The Range Rover Sport has gone hybrid | Top Gear
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The Range Rover Sport has gone hybrid

JLR’s first plug-in hybrid is a 404bhp performance-orientated posh off-roader

Published: 03 Oct 2017

Ladies and gents, the plug-in electric revolution has finally hit planet Range Rover with this, the new Range Rover Sport PHEV.

It’s Jaguar Land Rover’s first plug-in hybrid and proof that it’s taking the whole ‘we’ll make only electric or hybrid cars from 2020’ thing quite seriously.

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Introduced with the new 2018 model year updates across the range (a raft of exterior detail tweaks, technology upgrades and interior plushness trickled upstream from the Velar), the fact that you can now plug the posh performance-orientated off-roader into a wall socket to power the thing is big news.

Christened the P400e, the new PHEV model sees the traditional 300bhp four-cylinder Ingenium petrol engine paired with an 85kW electric motor (housed on the transmission) powered by a 13.1kWh lithium-ion battery stored under the boot floor. To save you having to reach for your iPhone’s calculator, that’s a combined power output of 404bhp and 472lb-ft of torque fed to all four wheels permanently and good enough to send the plush lump from 0-60mph in 6.3 seconds and on to a top speed of 137mph. But, its magic trick is that it can drive on nothing but electricity for 31 miles – a talent no other Range Rover has possessed before.

As plug-in hybrids can cheat the emissions tests (and recoup energy during braking) the P400e claims to deliver CO2 emissions of 64g/km and fuel economy of up to 101mpg on the NEDC combined cycle, making it the most fuel-efficient Land Rover ever. However, when we tested the full-fat Range Rover hybrid, we did see an increase in real-world economy and saw V8 performance for V6 emissions. And that’s a real-world win right there.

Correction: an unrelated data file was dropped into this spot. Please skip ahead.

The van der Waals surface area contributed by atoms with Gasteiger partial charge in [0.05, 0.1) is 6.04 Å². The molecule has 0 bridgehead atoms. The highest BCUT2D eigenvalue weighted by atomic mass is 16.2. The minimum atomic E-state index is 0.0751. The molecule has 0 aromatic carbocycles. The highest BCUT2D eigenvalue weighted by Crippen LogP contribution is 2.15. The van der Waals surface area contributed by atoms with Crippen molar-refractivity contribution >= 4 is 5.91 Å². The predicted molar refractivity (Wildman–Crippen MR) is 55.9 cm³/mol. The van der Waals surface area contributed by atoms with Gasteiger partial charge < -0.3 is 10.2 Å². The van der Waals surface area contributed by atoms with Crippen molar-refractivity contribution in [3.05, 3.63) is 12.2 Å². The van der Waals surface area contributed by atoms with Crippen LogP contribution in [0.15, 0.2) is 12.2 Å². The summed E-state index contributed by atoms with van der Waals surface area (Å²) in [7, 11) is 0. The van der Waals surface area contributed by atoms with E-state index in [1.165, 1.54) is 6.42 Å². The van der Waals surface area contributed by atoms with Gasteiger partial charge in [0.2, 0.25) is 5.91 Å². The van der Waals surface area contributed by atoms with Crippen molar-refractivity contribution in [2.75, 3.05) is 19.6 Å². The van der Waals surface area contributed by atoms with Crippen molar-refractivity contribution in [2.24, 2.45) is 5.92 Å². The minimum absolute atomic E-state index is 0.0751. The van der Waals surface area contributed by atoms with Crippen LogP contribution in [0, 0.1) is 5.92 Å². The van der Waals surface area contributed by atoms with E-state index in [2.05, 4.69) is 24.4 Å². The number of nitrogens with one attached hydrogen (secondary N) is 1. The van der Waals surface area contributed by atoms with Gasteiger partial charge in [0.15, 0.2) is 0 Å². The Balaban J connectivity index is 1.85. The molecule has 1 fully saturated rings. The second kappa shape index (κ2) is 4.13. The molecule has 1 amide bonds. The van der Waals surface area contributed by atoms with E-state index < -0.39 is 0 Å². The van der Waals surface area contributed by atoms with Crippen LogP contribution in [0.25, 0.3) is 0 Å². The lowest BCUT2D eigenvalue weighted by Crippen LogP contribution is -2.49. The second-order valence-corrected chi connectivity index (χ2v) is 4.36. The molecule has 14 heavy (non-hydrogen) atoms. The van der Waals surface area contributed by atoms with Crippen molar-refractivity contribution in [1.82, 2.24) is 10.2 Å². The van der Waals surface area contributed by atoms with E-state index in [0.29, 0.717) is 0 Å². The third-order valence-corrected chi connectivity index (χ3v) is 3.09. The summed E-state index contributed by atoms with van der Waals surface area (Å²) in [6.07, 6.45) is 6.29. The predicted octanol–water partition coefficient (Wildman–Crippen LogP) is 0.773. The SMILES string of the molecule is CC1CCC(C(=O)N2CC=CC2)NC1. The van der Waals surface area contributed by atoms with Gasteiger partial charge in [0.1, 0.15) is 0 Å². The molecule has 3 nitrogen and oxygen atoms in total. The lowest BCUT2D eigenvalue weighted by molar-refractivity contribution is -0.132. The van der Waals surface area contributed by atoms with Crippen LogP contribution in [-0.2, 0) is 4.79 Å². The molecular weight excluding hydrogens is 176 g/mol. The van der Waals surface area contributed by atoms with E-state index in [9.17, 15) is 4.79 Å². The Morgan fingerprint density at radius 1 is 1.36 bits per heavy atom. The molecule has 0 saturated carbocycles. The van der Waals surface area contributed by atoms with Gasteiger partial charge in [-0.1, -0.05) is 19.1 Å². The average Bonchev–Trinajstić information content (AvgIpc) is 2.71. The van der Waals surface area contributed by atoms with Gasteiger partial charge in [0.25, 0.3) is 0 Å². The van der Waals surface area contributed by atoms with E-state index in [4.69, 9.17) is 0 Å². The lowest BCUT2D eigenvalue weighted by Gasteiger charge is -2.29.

The PHEV Rangey has the option of two driving modes: Parallel Hybrid mode (the default driving mode) and EV (Electric Vehicle) mode. When driving in Parallel Hybrid, the RRS PHEV juggles the two power sources to offer the adequate amount of power for the scenario but favouring the clean stuff when it can.

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But, on long schleps, you can hit ‘SAVE’ button to engage the EV-only range for a specific part of the journey, for example, when entering traffic in a city. There’s even a clever brain in the computer called ‘Predictive Energy Optimisation’ that uses the vehicle’s Navigation system to maximise fuel efficiency. 

In EV mode, the P400e can do those zero-emission 31 miles up to a top speed of 85mph. How far you can actually go on electricity alone we’ll have to test for ourselves in the real world, rather than a simulation.

To charge the battery, you plug the car in via a socket behind a flap hidden in the Land Rover badge on the front grille. If you’ve got a super duper 32-amp wall box, you can juice up the RRS PHEV in 2 hours 45 minutes. If you have to use a normal 10-amp plug, you’re looking at 7 hours 30 minutes for a full charge. 

Visually, there’s been a light facelift to make sure the new Sport doesn't look out of place next to the tapered and sharp Velar. Up front, there’s more pronounced LED headlights, a redesigned grille and mouthier front bumper.

Inside, the cabin now features the new Touch Pro Duo with the same two high-definition 10-inch touchscreens from the new Disco and Velar while more sustainable materials (26kg of recycled plastics and 40kg of natural materials such as wood veneers and seat leathers) are used in each car. Then there’s tech like the gesture sunblind that opens and closes when you waggle your hand around, plus Advanced Tow Assist, that makes pulling/reversing trailers a lot easier. 

Feeling a bit cold with all this plug-in RR lark? Fear not. Range Rover has also updated the hilarious Range Rover Sport SVR, giving it more power (up to 575bhp) and carbon fibre to see 60mph off in 4.3 seconds.

We’ll see both cars for ourselves at the upcoming LA motor show. If you’re taken by the hybrid revolution already, you can order the car now – with prices from £61,315 – and expect to see it on your driveway early next year.

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